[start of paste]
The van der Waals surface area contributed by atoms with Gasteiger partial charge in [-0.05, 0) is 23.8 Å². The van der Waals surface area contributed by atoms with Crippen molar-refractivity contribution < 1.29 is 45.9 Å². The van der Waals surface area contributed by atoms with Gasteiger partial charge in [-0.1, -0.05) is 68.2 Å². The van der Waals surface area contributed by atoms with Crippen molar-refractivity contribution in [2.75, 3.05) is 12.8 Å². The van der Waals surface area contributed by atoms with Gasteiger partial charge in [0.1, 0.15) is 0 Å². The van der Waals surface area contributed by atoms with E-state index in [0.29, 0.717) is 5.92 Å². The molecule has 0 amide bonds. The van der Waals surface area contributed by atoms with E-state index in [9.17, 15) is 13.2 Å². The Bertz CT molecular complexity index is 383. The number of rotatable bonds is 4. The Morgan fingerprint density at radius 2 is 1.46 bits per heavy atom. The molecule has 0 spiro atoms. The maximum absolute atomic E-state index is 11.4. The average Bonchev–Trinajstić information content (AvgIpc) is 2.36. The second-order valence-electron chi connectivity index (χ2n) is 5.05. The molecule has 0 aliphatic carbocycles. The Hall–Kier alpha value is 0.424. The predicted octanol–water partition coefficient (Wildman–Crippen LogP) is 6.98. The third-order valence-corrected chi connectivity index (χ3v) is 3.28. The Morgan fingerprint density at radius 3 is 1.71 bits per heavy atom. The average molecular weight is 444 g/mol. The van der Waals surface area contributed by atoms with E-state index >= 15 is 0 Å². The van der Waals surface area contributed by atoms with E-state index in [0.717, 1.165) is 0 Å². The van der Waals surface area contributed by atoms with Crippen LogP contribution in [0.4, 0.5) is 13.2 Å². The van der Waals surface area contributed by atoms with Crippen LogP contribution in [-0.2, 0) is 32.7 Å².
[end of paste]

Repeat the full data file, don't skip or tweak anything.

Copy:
The van der Waals surface area contributed by atoms with Gasteiger partial charge in [-0.05, 0) is 23.8 Å². The van der Waals surface area contributed by atoms with Crippen molar-refractivity contribution < 1.29 is 45.9 Å². The van der Waals surface area contributed by atoms with Gasteiger partial charge in [-0.1, -0.05) is 68.2 Å². The van der Waals surface area contributed by atoms with Crippen molar-refractivity contribution in [2.75, 3.05) is 12.8 Å². The van der Waals surface area contributed by atoms with Gasteiger partial charge in [0.1, 0.15) is 0 Å². The van der Waals surface area contributed by atoms with E-state index in [0.29, 0.717) is 5.92 Å². The molecule has 0 amide bonds. The van der Waals surface area contributed by atoms with E-state index in [9.17, 15) is 13.2 Å². The Bertz CT molecular complexity index is 383. The number of rotatable bonds is 4. The Morgan fingerprint density at radius 2 is 1.46 bits per heavy atom. The molecule has 0 spiro atoms. The maximum absolute atomic E-state index is 11.4. The average Bonchev–Trinajstić information content (AvgIpc) is 2.36. The second-order valence-electron chi connectivity index (χ2n) is 5.05. The molecule has 0 aliphatic carbocycles. The Hall–Kier alpha value is 0.424. The predicted octanol–water partition coefficient (Wildman–Crippen LogP) is 6.98. The third-order valence-corrected chi connectivity index (χ3v) is 3.28. The Morgan fingerprint density at radius 3 is 1.71 bits per heavy atom. The average molecular weight is 444 g/mol. The van der Waals surface area contributed by atoms with E-state index >= 15 is 0 Å². The van der Waals surface area contributed by atoms with E-state index in [0.717, 1.165) is 0 Å². The van der Waals surface area contributed by atoms with Crippen LogP contribution in [0.4, 0.5) is 13.2 Å². The van der Waals surface area contributed by atoms with Crippen LogP contribution in [-0.2, 0) is 32.7 Å².